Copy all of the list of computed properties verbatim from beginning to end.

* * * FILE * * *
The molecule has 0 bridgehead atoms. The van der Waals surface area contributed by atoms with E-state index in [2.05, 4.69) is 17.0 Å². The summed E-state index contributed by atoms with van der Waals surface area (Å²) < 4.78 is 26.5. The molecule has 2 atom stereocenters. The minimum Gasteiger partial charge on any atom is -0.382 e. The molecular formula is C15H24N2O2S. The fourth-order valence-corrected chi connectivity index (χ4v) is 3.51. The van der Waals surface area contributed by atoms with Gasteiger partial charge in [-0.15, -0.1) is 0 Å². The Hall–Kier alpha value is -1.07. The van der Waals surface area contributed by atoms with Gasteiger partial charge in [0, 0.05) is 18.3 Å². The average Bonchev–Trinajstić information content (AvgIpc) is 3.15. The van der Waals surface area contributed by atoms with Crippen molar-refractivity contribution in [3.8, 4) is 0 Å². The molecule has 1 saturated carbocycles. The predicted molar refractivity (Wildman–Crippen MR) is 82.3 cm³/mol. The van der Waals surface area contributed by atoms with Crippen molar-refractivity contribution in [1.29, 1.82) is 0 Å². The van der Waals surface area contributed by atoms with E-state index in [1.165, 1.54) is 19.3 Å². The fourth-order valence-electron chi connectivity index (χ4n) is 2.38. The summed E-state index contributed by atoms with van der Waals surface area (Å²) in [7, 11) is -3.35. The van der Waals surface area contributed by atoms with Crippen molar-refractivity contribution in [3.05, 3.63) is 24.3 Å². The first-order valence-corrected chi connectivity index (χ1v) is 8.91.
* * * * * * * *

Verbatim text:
The molecule has 0 bridgehead atoms. The van der Waals surface area contributed by atoms with E-state index in [2.05, 4.69) is 17.0 Å². The summed E-state index contributed by atoms with van der Waals surface area (Å²) < 4.78 is 26.5. The molecule has 2 atom stereocenters. The minimum Gasteiger partial charge on any atom is -0.382 e. The molecular formula is C15H24N2O2S. The fourth-order valence-corrected chi connectivity index (χ4v) is 3.51. The van der Waals surface area contributed by atoms with Gasteiger partial charge in [-0.15, -0.1) is 0 Å². The Hall–Kier alpha value is -1.07. The van der Waals surface area contributed by atoms with Gasteiger partial charge in [0, 0.05) is 18.3 Å². The average Bonchev–Trinajstić information content (AvgIpc) is 3.15. The van der Waals surface area contributed by atoms with Crippen molar-refractivity contribution in [3.8, 4) is 0 Å². The molecule has 1 saturated carbocycles. The predicted molar refractivity (Wildman–Crippen MR) is 82.3 cm³/mol. The van der Waals surface area contributed by atoms with Crippen molar-refractivity contribution in [1.29, 1.82) is 0 Å². The van der Waals surface area contributed by atoms with E-state index in [1.165, 1.54) is 19.3 Å². The fourth-order valence-electron chi connectivity index (χ4n) is 2.38. The summed E-state index contributed by atoms with van der Waals surface area (Å²) in [7, 11) is -3.35. The van der Waals surface area contributed by atoms with Crippen molar-refractivity contribution in [3.05, 3.63) is 24.3 Å². The first-order valence-corrected chi connectivity index (χ1v) is 8.91.